That saw the end of the CBS years and a move to the GM label, where the album Nine was made. GM was owned by Billy Gaff, Rod Stewart’s manager, and this deal may have been a kindly act of repayment for the success Rod had achieved with Reason To Believe. The album was well produced and had some extraordinarily accomplished vocals on it. The feature track, Shiloh Town, although credited to Tim, had been recorded by Richie Havens some ten years before (as Shadow Town) and was a traditional piece. Susan got back with Tim for a short spell in the UK, but his drug abuse and drinking were beyond any tolerable level. He teamed up with another expatriate, Tim Rose, whose career had been much more successful in Europe than in his home country, and the pair did a spot of touring. They performed at around a dozen gigs, but the project was unsuccessful, again due to Tim Hardin’s dependency. In speaking to Tim Rose many years later, he was quite circumspect about his experiences, but I always found that he would never say a bad word about those he had worked with. He merely referred to them as "difficult times".

By 1976, it was back to the States and living in Seattle. There, he seemed to clean himself up, staying clear of the drugs and booze. A move to Los Angeles allowed him to be near Susan and Damion again, his Hollywood apartment being just a short distance from Damion’s school. He had put on weight (200 pounds) and lost his hair, but his voice was strong and mature. It was there that Phil Freeman, an old school friend, met up with him and persuaded him to take the trip to Eugene to record a TV documentary and a concert. The latter led to the release of the Homecoming Concert album in which much of his early material is viewed in a different light. His relaxed manner with the audience and the accomplished readings of his songs make it all the more sad to note what followed.

Tim worked on in Los Angeles, meeting up again with Erik Jacobsen and working with Don Rubin. However, a reformed addict should never return to the circumstances that led to or provoked his problem. Back in the recording studio and creating music, Tim returned to the heroin that had wrecked his life. His contacts with Susan caused her further pain, especially when he used threats of suicide as a way of forcing her to meet with him. She took Damion and moved on, yet again, to be away from Tim.

He died of a heroin/morphine overdose in his apartment at 625 Orange Drive, Hollywood, on Monday 29 December 1980, having just turned 39. He had been living there for some time with his partner, Janet. It is probable that he miscalculated on the dosage, as Tim Buckley is said to have done, having been clean for a spell. That he didn’t fit the system is clear. That the system swallowed up his unique talent and ignored his true needs is also clear. The music business owes Tim Hardin a massive debt and we fans of his music need to acknowledge that our pleasures in listening to him over the years were at a massive personal cost to him.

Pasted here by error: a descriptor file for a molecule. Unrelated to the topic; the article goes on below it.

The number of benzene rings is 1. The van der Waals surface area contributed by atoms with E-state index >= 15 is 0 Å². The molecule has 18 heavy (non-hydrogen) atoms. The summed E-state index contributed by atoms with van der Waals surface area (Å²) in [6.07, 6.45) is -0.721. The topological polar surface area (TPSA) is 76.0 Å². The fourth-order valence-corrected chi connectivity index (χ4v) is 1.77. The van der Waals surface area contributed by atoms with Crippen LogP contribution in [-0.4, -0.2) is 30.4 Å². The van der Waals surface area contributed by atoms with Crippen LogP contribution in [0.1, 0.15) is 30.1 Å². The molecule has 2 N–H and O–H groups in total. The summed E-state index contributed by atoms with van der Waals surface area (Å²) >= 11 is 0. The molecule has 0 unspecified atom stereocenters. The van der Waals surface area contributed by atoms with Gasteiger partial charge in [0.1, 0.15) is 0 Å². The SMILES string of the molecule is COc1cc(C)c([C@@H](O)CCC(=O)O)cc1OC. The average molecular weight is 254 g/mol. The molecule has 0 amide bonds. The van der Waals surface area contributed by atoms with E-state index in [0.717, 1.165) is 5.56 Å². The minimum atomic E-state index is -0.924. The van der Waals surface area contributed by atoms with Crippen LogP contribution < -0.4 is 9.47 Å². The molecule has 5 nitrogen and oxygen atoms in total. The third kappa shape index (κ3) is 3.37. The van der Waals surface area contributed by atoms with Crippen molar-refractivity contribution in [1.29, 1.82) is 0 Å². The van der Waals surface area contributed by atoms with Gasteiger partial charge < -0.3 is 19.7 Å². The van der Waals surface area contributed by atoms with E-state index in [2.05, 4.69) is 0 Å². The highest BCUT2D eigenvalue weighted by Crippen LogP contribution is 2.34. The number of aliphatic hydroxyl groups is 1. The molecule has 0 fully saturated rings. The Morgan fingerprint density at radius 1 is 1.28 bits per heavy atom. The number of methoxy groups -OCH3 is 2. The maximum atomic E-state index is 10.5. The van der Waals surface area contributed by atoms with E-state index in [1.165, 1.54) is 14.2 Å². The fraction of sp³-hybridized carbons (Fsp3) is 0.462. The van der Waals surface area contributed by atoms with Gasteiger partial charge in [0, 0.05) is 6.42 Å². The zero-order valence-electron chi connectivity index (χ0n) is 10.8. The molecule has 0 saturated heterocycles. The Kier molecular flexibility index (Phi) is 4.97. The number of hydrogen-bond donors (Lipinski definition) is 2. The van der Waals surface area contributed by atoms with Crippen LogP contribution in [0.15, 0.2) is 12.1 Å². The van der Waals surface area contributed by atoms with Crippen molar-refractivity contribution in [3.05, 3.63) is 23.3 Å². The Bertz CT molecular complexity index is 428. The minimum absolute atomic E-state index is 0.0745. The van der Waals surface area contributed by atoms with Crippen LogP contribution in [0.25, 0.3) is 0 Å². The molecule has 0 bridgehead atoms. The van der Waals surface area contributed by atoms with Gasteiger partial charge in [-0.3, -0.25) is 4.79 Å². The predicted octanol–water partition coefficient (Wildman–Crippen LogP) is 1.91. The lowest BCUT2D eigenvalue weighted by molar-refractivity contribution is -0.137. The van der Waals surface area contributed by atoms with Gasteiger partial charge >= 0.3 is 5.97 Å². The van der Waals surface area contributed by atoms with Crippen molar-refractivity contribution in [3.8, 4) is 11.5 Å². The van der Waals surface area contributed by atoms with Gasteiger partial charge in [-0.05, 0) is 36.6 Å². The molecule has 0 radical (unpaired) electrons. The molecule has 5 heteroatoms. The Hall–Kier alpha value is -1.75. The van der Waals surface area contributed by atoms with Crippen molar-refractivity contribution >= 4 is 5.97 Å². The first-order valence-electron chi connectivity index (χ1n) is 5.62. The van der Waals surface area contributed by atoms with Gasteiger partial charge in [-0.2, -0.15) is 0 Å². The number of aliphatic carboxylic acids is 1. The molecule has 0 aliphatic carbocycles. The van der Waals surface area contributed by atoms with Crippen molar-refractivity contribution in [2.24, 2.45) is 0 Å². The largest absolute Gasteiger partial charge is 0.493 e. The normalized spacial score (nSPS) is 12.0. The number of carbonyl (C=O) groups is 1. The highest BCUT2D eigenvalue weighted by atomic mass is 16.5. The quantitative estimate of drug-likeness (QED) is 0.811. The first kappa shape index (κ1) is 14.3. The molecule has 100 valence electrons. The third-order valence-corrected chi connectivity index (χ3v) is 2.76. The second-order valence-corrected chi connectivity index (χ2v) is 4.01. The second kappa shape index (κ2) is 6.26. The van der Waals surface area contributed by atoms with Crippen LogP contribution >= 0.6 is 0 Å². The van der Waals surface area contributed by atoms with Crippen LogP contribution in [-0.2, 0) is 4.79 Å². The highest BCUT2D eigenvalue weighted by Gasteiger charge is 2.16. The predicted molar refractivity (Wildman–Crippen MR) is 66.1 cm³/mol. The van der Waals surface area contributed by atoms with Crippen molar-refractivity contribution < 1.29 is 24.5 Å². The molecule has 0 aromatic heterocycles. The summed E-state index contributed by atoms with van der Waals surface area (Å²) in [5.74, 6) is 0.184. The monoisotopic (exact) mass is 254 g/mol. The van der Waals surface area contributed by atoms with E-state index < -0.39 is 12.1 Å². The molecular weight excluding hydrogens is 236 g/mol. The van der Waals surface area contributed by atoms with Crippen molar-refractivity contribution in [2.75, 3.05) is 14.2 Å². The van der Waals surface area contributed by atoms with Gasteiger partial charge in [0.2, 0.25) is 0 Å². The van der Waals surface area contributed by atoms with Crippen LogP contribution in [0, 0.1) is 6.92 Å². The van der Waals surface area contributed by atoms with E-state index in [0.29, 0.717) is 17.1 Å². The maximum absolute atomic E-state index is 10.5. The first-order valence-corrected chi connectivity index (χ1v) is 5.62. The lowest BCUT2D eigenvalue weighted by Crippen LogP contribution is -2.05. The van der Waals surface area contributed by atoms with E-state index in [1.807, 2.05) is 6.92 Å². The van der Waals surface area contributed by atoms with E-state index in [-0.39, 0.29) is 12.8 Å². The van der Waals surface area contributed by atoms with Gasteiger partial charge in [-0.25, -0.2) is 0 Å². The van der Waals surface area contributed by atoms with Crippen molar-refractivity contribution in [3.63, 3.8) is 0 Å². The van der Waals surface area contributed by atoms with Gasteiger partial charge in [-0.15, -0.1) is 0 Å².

Before his death, in the video made by Phil Freeman, Tim spoke of his feelings of having been ripped off by his managers. He reckoned he had earned some $22 million in his time, but had been left with nothing. He suggested that his manager had sold off the rights to his songs against his wishes, threatening him with IRS extradition from England. He did, however, acknowledge that the deal had ensured financial security for Susan and Damion. Although he had given up heroin for a spell, there was no doubt that he was not enjoying the withdrawal and he fully anticipated returning to it. He spoke of the pleasure he got from addictive drugs, while stressing that he would never encourage anyone else to take up the habit. He appeared to acknowledge that the damage was there before the drugs took over.

The first half of his career and those songs written in a room of Lenny Bruce’s home in the early sixties remain the dominant aspect of Tim’s life to most people. As a result, he is known by many as simply the songwriter who wrote hits for Bobby Darin, the Four Tops and Rod Stewart. To me, Tim Hardin was a wonderful vocalist, incorporating varied styles into his voice. He was the best interpreter of his own songs and he had an immense skill of taking other people’s songs and personalising them into the myths that his character had become. There are few singers of any generation who are capable of singing of the pain of love (for wife and family) in a way that is so expressive and so wrenchingly beautiful.


Susan & Damion

Many people write to ask how Susan and Damion are. Please remember that I live in the UK and have no direct connection with Tim's family or his record labels. However, I can report that both are well. Susan occasionally responds to postings on the discussion board at Yahoo Groups - http://launch.groups.yahoo.com/group/timhardin. This is a fascinating way to get to know all the fans of Tim who chat on a range of topics. Susan has written to me to say that she is happy with the content of this website, although ultimately, she would like to develop an official site.

Damion is living in South Florida, where he has been involved in music, but his main focus is his day job in real estate.  Over and above that, Damion is a talented artist and, for a while, he had a website to act as a showcase for his art.  This no longer seems to be available, so I have put thumbnail versions of some of his work on my photos page. If you would like to purchase any of his work, contact me and I'll pass the information on.